Gone Fishin’ & The Art of Taking Personal Responsibility…

WOMAN DANCINGAt one point in my erratic freelance career in Manhattan, I landed in a small branch of an environmental law firm with its head office in California. It was headed by a cold and beautiful woman with grave emotional problems that she made no bones about publicly sharing.

Her personal assistant was a petite red-head possessed of a voice as squeaky as a Pomeranian. I shall call her Candy. Now Candy sucked up madly to our boss—the benefit being that as long as she flattered the woman to bits, she was allowed to run the office as she damn well pleased. Candy was cute and funny and made us laugh with her endless fund of jokes—but she was also one of the most unethical office managers I ever came across in my history of freelancing. In fact, as soon as our boss flew west on business, Candy would hang a ‘Gone Fishin’’ sign on her office door, indicating she was not to be disturbed; it was common knowledge that she needed time to study for her evening college classes, and office work be damned. Continue reading

The Sticky Web of Life – Samsara’s Seven Flavors #10/12

web-designerSay you’re a crack software designer with your eye on a dream posting in California’s exciting Bay Area. The job dangles before you like a luscious red apple. Everyone knows you’re the best candidate. You’re so sure the job is yours that you start preparing to split India.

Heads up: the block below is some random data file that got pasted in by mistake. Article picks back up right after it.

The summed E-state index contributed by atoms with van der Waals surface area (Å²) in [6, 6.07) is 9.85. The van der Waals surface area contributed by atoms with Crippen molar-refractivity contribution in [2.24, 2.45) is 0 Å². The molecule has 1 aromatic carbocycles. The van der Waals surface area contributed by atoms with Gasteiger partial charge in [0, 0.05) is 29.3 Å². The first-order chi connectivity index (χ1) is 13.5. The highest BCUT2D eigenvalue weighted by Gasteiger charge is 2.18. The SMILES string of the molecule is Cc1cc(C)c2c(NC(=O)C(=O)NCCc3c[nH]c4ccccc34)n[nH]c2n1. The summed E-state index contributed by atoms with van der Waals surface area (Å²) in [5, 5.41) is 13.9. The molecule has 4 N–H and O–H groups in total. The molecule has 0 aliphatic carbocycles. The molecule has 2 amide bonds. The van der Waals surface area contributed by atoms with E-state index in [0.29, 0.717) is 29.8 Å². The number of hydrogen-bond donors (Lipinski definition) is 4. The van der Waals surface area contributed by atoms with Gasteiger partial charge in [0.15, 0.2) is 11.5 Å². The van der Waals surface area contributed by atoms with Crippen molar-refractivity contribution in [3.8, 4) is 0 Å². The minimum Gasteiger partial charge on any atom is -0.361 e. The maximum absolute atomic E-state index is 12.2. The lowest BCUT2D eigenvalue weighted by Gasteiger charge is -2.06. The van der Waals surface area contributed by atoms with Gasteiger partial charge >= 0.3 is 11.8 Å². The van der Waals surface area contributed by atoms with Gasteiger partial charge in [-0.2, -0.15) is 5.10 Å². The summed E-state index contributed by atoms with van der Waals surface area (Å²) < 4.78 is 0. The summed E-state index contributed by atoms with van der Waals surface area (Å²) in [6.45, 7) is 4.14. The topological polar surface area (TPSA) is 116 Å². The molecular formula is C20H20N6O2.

Then you get a call from a pal in Human Resources — sorry, she says, but they’ve given the project to Bipin Ghatge. I know, it sucks, but what to do? He’s our Chairman’s nephew — didn’t you know?”

Foiled again! This time by that smug toady Bipin! You want to eviscerate him and shriek with wicked laughter as his guts slither out of his belly, but you don’t relish the idea of spending the next 50 years in prison. You think about that new pub where you could get rip-roaring drunk — but that road to oblivion will make it impossible for you to endure Ghatge’s snide looks tomorrow. Continue reading

Genesis: Whip of the Wild God – Part III

writingSometime in the early 90s, I put together a collection of short stories. Each tale dealt with an Indian woman who faces a terrible dilemma—and solves it with amazing panache and wile. The collection is titled: Sacrifice to the Black Goddess. My literary agent at the time had shown it to a bunch of Manhattan publishers. The universal verdict was that I had promise, but that I should first write a novel. And so the idea of writing something big and important began to stir within me.

In the winter of 1993, I met with James Kelleher, a brilliant vedic astrologer based in Los Gatos, California, who was on a work visit to Manhattan. Believe it or not, he saw a novel looming in my chart and said it was my dharma to bring it into the world. He even gave me the exact year I would finish it, and ended by warning me that I’d have endless problems trying to publish it; nevertheless, he stressed, I should persevere.  Continue reading